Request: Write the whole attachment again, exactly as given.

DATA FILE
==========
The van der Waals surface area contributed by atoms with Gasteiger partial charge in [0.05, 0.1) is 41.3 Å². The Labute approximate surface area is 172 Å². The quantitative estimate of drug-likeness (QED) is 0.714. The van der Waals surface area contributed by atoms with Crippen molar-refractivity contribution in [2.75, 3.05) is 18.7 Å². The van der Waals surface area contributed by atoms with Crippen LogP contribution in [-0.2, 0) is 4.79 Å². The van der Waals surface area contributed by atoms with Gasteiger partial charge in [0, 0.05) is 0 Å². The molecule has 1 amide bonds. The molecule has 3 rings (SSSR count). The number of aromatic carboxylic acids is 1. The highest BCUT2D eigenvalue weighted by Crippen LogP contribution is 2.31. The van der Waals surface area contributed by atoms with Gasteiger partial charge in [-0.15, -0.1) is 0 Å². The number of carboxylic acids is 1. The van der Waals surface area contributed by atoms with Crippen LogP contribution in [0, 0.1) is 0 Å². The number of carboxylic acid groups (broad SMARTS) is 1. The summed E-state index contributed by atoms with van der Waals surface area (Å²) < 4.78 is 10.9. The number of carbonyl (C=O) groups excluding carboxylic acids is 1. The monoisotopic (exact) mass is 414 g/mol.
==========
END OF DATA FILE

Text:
The van der Waals surface area contributed by atoms with Gasteiger partial charge in [0.05, 0.1) is 41.3 Å². The Labute approximate surface area is 172 Å². The quantitative estimate of drug-likeness (QED) is 0.714. The van der Waals surface area contributed by atoms with Crippen molar-refractivity contribution in [2.75, 3.05) is 18.7 Å². The van der Waals surface area contributed by atoms with Crippen LogP contribution in [-0.2, 0) is 4.79 Å². The van der Waals surface area contributed by atoms with Gasteiger partial charge in [0, 0.05) is 0 Å². The molecule has 1 amide bonds. The molecule has 3 rings (SSSR count). The number of aromatic carboxylic acids is 1. The highest BCUT2D eigenvalue weighted by Crippen LogP contribution is 2.31. The van der Waals surface area contributed by atoms with Gasteiger partial charge in [-0.15, -0.1) is 0 Å². The number of carboxylic acids is 1. The van der Waals surface area contributed by atoms with Crippen LogP contribution in [0, 0.1) is 0 Å². The number of carboxylic acid groups (broad SMARTS) is 1. The summed E-state index contributed by atoms with van der Waals surface area (Å²) < 4.78 is 10.9. The number of carbonyl (C=O) groups excluding carboxylic acids is 1. The monoisotopic (exact) mass is 414 g/mol.